What Is USB and How Does It Work?
USB stands for Universal Serial Bus which is a type of interface or connection on your home computer (PC or Mac). USB was originally designed to allow multiple external devices to be connected to a computer and offer high speed data transfer between all those devices. It has now become hugely popular as an interface on a huge variety of devices from laptops to digital cameras and MP3 players.
You can easily identify a USB device from the following symbol:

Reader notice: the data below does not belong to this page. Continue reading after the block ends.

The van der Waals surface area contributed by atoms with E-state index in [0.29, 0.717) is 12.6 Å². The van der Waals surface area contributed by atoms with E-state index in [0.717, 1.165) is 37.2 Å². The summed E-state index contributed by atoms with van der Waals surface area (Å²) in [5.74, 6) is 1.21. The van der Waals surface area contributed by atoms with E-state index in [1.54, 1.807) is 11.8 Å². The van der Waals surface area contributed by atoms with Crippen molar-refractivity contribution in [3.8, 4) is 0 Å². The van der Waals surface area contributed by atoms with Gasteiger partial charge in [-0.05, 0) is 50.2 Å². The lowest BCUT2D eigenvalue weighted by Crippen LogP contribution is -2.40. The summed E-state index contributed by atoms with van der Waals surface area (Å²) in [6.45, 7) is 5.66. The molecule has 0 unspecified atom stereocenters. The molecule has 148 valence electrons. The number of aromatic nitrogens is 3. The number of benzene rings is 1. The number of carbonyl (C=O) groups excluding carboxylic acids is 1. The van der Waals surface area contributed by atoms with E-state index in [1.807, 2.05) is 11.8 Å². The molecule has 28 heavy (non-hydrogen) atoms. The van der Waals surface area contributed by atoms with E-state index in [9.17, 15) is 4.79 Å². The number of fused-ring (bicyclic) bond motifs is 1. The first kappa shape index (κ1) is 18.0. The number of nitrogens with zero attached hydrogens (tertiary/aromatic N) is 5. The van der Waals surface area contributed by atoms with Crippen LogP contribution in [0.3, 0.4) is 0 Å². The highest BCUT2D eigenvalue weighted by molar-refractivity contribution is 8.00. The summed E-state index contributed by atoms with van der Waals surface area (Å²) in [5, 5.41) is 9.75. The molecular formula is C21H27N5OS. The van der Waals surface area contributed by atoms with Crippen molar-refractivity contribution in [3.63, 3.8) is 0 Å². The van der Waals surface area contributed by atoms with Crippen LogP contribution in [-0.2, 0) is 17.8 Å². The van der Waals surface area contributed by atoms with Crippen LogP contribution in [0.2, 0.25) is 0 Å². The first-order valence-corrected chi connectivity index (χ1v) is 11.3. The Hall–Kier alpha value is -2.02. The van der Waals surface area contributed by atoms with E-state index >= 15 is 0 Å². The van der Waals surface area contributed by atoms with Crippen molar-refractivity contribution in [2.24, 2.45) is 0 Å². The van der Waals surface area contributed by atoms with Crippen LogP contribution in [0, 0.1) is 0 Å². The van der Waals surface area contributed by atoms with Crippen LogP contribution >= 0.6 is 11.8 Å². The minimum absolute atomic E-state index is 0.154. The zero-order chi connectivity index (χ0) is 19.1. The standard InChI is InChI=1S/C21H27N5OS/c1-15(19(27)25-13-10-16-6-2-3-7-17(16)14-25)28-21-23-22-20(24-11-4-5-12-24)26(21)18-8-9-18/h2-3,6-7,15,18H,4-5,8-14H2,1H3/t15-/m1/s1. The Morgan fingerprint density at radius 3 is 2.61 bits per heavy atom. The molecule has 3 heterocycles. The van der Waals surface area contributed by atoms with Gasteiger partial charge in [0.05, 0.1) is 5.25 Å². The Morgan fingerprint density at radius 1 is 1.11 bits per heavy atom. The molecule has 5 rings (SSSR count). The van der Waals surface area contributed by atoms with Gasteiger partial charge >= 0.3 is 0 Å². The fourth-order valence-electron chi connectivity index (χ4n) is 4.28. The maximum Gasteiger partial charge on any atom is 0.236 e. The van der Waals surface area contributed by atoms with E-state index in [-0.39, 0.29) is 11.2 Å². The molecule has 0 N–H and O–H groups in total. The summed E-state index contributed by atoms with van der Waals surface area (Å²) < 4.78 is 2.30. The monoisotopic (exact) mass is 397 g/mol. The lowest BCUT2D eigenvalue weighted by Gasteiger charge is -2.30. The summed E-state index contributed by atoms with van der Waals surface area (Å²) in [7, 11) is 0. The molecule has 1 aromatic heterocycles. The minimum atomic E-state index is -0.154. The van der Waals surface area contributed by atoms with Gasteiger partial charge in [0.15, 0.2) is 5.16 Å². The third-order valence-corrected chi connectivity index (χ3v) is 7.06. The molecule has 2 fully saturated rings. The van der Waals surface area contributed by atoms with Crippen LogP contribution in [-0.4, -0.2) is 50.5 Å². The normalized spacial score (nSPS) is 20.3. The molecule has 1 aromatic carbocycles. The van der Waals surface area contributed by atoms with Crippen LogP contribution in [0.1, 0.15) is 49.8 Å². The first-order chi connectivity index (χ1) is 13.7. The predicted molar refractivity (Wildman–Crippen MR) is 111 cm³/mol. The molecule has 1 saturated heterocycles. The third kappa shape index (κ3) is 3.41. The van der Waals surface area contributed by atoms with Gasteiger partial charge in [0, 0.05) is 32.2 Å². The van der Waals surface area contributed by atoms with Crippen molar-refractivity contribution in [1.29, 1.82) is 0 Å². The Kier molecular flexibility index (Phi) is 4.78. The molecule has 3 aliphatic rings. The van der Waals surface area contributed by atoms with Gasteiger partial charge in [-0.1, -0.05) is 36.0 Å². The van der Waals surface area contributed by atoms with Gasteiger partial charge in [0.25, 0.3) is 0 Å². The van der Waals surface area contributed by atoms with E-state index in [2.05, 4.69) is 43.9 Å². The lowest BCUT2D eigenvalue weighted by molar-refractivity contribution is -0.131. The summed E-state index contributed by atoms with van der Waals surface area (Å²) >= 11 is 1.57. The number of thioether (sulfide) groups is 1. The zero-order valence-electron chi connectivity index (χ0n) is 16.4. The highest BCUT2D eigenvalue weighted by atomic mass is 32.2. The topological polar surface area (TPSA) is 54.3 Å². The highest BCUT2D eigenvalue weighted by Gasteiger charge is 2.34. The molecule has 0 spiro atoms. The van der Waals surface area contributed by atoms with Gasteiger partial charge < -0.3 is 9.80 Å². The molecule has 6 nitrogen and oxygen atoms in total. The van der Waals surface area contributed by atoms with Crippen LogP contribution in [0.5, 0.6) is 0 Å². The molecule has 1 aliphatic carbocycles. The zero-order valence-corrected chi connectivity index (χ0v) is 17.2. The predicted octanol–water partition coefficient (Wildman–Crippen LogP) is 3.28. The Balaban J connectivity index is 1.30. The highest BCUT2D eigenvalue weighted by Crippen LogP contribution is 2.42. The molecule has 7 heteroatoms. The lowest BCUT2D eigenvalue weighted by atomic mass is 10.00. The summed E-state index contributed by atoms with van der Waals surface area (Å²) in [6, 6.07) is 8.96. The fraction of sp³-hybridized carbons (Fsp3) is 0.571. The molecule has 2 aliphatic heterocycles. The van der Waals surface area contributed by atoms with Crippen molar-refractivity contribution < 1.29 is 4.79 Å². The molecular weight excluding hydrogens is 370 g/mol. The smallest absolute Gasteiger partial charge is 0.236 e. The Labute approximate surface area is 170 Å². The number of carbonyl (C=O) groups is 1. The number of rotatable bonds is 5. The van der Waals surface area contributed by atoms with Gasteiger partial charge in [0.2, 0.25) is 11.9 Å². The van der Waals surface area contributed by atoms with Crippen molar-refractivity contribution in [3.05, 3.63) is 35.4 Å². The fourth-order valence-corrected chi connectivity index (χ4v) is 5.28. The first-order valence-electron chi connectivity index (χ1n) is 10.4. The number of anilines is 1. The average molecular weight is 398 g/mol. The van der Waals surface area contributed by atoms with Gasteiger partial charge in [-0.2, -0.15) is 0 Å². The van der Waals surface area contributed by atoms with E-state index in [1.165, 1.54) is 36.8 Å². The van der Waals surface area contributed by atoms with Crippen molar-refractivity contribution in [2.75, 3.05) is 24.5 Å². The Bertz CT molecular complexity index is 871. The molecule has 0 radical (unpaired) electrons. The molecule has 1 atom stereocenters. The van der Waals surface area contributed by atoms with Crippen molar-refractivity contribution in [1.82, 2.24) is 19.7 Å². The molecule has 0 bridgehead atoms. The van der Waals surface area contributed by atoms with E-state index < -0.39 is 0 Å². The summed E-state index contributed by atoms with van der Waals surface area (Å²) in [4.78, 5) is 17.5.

USB is designed along a daisy-chain principle where up to 127 devices can be connected to one single chain. The chain itself must consist of devices and hubs. The hubs were designed to allow one USB connection from your computer to then split off to 5 separate devices. This was when computers only came with one 2 USB ports. Most modern computers have 6 - 8 USB ports and LCD screens also normally features one or 2 "spare" USB ports. This has almost removed the need for USB hubs altogether.
USB devices operate at 3 different speeds/data transfer rates. They are:
Low - 1.5Mbits/s
Full - 12Mbits/s
High/USB 2.0 - 480Mbits/s
Bear in mind that all of the above are theoretical transfer rates and in a real world situation this data bandwidth would be split between several devices and would be lower because of tha - and this is quite often the case.